Is Your Blood O Negative or B Negative?

Increase in demand for certain blood types leads to fall in stocks and an urgent appeal

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NHS Blood and Transplant needs donors with O negative and B negative blood to donate now as stocks are low due to a bank holiday drop off in donations and an increase in demand for certain blood types.

The lack of O negative and B negative donors giving blood in the run up to the bank holiday has meant that stocks of these groups could fall below 2 days. So, NHS Blood and Transplant are asking anyone who knows they have these blood types but may have not donated before to give blood now.

However, there is a longer-term problem putting real pressure on these blood groups, particularly stocks of O negative.
O negative is increasingly being used as an emergency substitute for Ro blood because we don’t have enough Ro blood to meet demand*. This rare subtype is more common in black people, but most people don’t know they have this subtype until they donate and there is a huge shortage of Ro blood donors.

Currently, there are 15,000 people living with Sickle Cell in the UK, and over 300 new babies born each year with the condition. The urgent need for O negative and B negative is driven by changes in how sickle cell is treated which has significantly driven up demand and we are struggling to match this.

There is currently an urgent appeal for more people from the black community to give blood, as NHS Blood and Transplant needs at least 40,000 new black donors to help these patients. Over 7,000 have come forward since our appeal last June, but more are needed to help ease the pressure on blood stocks and make sure people in need receive the best possible blood match.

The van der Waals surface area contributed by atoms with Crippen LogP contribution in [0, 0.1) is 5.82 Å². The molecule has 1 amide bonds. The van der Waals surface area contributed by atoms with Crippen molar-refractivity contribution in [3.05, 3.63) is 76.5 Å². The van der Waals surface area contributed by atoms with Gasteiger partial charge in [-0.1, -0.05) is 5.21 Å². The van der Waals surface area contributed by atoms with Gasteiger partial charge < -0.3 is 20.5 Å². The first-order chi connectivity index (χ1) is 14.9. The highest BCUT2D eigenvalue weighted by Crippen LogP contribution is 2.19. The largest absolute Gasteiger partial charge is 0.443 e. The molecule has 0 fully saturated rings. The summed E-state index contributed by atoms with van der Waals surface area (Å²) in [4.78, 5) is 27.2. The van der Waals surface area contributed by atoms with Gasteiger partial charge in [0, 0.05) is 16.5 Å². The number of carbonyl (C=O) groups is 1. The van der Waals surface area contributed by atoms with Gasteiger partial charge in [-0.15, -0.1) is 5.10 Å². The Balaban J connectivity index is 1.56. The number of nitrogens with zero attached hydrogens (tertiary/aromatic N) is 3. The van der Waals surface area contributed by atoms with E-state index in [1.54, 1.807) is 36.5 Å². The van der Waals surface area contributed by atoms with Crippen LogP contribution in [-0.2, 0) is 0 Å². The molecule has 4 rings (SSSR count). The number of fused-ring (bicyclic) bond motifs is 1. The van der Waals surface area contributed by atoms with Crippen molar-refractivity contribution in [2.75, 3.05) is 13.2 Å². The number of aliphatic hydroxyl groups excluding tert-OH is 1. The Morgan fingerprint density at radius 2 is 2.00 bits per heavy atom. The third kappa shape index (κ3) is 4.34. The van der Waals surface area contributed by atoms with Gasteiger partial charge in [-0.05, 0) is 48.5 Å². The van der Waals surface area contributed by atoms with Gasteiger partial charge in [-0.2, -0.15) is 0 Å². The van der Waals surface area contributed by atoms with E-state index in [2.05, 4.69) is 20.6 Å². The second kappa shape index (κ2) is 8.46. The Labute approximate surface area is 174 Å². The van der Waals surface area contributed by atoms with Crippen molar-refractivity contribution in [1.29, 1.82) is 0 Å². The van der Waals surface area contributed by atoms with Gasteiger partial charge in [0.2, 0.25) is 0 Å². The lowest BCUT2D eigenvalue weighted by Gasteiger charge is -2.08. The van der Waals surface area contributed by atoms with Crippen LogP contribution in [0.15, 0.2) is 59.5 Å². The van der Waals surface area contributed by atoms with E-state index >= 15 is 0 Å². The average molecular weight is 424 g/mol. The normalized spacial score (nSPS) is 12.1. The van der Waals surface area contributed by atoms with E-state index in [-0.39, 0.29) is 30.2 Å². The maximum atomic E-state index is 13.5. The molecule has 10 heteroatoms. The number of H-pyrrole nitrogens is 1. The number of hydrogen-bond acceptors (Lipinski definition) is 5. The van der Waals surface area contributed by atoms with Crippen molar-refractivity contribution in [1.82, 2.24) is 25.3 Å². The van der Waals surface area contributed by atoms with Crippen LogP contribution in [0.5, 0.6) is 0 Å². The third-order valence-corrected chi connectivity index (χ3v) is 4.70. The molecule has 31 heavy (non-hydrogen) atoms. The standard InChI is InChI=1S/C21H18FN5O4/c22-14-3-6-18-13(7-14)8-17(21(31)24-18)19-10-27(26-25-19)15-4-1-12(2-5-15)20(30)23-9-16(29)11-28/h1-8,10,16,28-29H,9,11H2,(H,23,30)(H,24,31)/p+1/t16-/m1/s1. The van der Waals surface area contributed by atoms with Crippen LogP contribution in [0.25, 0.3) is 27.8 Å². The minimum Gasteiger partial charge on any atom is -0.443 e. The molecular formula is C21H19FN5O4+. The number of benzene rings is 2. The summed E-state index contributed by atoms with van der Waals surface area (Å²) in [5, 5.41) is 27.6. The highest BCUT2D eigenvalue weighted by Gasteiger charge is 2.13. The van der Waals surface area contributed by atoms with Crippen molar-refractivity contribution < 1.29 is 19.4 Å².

O negative is also the ‘universal’ blood group and is often used when a patient’s blood type is not known, like in emergency situations.

B negative stocks are low also because many patients with serious blood disorders, like sickle cell, need B negative blood. Only 2% of donors are B negative and it is a blood group more common in black people.

O negative and B negative donors can walk in and donate at most of our fixed site donor centres, without the need to make an appointment or can call 0300 123 23 23 to ask for a priority appointment at one of our community blood sessions.

Mike Stredder, Director of Blood Donation at NHS Blood and Transplant said: "The overall demand for blood is declining year on year. However, the need for specific blood groups such as Ro blood type and O negative are on the increase.

“We need an additional 4,000 regular O negative donors to those we have now to consistently provide seriously ill patients with the blood they need. If you know you are O negative or B negative and have never donated before, now is the time to make a difference.

“If you are O or B negative, please call us on 0300 123 23 23 to get a priority appointment or walk in to one of our fixed site donor centres to give blood.”

*There was a 75% increase in the amount of Ro blood issued to hospitals between 2014 – 2016, with expectations that demand will grow further. A high proportion of this blood will be used to treat sickle cell disease, the most common and fastest growing genetic disorder in the UK.

May 30, 2018

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